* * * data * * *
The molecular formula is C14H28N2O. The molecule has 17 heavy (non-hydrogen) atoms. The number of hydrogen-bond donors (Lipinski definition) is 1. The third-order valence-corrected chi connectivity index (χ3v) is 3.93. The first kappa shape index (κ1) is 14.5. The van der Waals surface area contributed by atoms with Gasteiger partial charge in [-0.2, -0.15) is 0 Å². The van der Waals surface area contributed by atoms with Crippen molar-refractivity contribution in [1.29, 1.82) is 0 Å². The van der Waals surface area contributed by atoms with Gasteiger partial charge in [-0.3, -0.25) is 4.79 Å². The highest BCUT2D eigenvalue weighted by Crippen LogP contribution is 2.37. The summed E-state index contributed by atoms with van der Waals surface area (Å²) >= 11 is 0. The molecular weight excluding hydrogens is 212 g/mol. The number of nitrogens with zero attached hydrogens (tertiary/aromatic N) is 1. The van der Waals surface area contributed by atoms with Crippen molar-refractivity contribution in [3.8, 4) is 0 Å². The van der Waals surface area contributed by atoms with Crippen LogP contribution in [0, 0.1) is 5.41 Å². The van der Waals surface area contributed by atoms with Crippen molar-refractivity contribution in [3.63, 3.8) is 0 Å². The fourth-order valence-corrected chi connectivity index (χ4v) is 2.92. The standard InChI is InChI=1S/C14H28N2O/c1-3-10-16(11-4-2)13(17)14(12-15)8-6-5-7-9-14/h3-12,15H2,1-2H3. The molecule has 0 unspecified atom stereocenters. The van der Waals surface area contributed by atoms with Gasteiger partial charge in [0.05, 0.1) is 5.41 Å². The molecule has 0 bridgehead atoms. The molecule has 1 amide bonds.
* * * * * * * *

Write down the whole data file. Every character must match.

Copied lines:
The molecular formula is C14H28N2O. The molecule has 17 heavy (non-hydrogen) atoms. The number of hydrogen-bond donors (Lipinski definition) is 1. The third-order valence-corrected chi connectivity index (χ3v) is 3.93. The first kappa shape index (κ1) is 14.5. The van der Waals surface area contributed by atoms with Gasteiger partial charge in [-0.2, -0.15) is 0 Å². The van der Waals surface area contributed by atoms with Crippen molar-refractivity contribution in [1.29, 1.82) is 0 Å². The van der Waals surface area contributed by atoms with Gasteiger partial charge in [-0.3, -0.25) is 4.79 Å². The highest BCUT2D eigenvalue weighted by Crippen LogP contribution is 2.37. The summed E-state index contributed by atoms with van der Waals surface area (Å²) >= 11 is 0. The molecular weight excluding hydrogens is 212 g/mol. The number of nitrogens with zero attached hydrogens (tertiary/aromatic N) is 1. The van der Waals surface area contributed by atoms with Crippen molar-refractivity contribution in [3.8, 4) is 0 Å². The van der Waals surface area contributed by atoms with Crippen LogP contribution in [0, 0.1) is 5.41 Å². The van der Waals surface area contributed by atoms with Crippen molar-refractivity contribution in [3.63, 3.8) is 0 Å². The fourth-order valence-corrected chi connectivity index (χ4v) is 2.92. The standard InChI is InChI=1S/C14H28N2O/c1-3-10-16(11-4-2)13(17)14(12-15)8-6-5-7-9-14/h3-12,15H2,1-2H3. The molecule has 0 unspecified atom stereocenters. The van der Waals surface area contributed by atoms with Gasteiger partial charge in [0.05, 0.1) is 5.41 Å². The molecule has 0 bridgehead atoms. The molecule has 1 amide bonds.